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This study evaluated the effectiveness of a 12-week home-based exercise program using the Nintendo Wii system in its capacity to improve balance and balance confidence and maintain exercise compliance. Balance and balance confidence were measured with the Center of Pressure Length (COPL) and Activities-Specific Balance Confidence Scale (ABC), which were administered before the start of the intervention, 6 weeks into the intervention, and within 1 week postintervention. Although changes in balance and balance confidence scores were found to be nonsignificant, a pattern emerged in which scores for both measures rose between preand postintervention assessments, then fell to nearly baseline levels at postintervention. Changes in adherence to the intervention program over the course of 12 weeks were also found to be nonsignificant, which indicated that user interest in the program was maintained. Despite the nonsignificant changes in balance scores, the study prompts further research into the use of 2 virtual reality modalities in rehabilitation.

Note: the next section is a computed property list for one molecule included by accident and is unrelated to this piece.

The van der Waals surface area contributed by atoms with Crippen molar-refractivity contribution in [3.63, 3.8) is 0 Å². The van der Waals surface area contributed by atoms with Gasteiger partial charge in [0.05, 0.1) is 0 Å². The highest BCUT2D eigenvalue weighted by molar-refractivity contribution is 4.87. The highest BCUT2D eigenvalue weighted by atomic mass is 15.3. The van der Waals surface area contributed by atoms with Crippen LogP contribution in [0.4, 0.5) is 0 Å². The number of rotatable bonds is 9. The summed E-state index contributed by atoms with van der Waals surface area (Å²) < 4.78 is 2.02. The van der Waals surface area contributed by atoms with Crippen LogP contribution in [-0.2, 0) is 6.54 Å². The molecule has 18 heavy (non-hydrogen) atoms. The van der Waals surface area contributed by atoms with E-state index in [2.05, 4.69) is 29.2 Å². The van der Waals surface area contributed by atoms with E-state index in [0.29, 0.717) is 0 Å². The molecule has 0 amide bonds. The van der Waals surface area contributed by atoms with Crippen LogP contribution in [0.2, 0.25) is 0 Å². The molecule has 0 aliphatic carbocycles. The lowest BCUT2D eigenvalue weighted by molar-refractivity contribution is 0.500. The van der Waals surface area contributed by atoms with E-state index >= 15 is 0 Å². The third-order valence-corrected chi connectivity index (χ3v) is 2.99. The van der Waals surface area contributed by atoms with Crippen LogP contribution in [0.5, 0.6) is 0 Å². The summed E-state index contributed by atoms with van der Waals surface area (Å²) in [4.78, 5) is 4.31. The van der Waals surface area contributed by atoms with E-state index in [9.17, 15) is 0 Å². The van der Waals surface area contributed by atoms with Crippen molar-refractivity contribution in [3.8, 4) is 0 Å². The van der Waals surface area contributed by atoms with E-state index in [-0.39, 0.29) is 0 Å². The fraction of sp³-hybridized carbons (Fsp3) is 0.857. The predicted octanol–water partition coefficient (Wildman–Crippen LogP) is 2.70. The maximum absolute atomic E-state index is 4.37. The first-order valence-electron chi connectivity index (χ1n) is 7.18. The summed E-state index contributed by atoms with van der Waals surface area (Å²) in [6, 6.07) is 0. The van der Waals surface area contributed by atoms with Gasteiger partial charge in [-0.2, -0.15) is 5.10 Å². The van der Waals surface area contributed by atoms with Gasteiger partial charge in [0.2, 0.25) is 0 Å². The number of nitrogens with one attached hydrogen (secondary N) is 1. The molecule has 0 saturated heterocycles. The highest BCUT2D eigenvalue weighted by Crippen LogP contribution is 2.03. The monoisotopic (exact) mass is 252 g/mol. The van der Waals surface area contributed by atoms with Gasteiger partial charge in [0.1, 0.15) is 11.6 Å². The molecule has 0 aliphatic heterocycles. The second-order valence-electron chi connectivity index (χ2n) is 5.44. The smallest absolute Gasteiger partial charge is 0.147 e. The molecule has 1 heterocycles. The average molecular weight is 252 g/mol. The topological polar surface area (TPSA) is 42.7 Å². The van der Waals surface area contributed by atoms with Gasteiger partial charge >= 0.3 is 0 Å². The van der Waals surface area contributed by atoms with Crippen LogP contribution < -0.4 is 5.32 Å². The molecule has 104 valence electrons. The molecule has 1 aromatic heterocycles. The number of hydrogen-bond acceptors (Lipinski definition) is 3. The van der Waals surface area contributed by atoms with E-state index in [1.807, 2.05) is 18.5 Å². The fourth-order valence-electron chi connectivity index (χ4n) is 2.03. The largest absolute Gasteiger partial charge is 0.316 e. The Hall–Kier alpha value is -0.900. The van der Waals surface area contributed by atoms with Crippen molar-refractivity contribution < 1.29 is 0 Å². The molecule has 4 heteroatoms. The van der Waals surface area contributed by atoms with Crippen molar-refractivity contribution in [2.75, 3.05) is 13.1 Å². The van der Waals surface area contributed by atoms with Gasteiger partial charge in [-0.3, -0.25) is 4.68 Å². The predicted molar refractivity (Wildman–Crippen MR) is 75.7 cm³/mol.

A product of the American Occupational Therapy Association's Evidence-based Literature Review Project.


Copyright © 2017 American Occupational Therapy Association. All Rights Reserved. Reproduced here with permission.

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Originally published as: Lee, A., Miller, S., Synder, H., Taasan, P., & Li, K. (2017). Critically Appraised Paper for “The effects of a home-based virtual reality rehabilitation program on balance among individuals with Parkinson’s disease” Physical & Occupational Therapy in Geriatrics, 31(3), 241-253. Bethesda, MD: American Occupational Therapy Association, Evidence-Based Practice Project.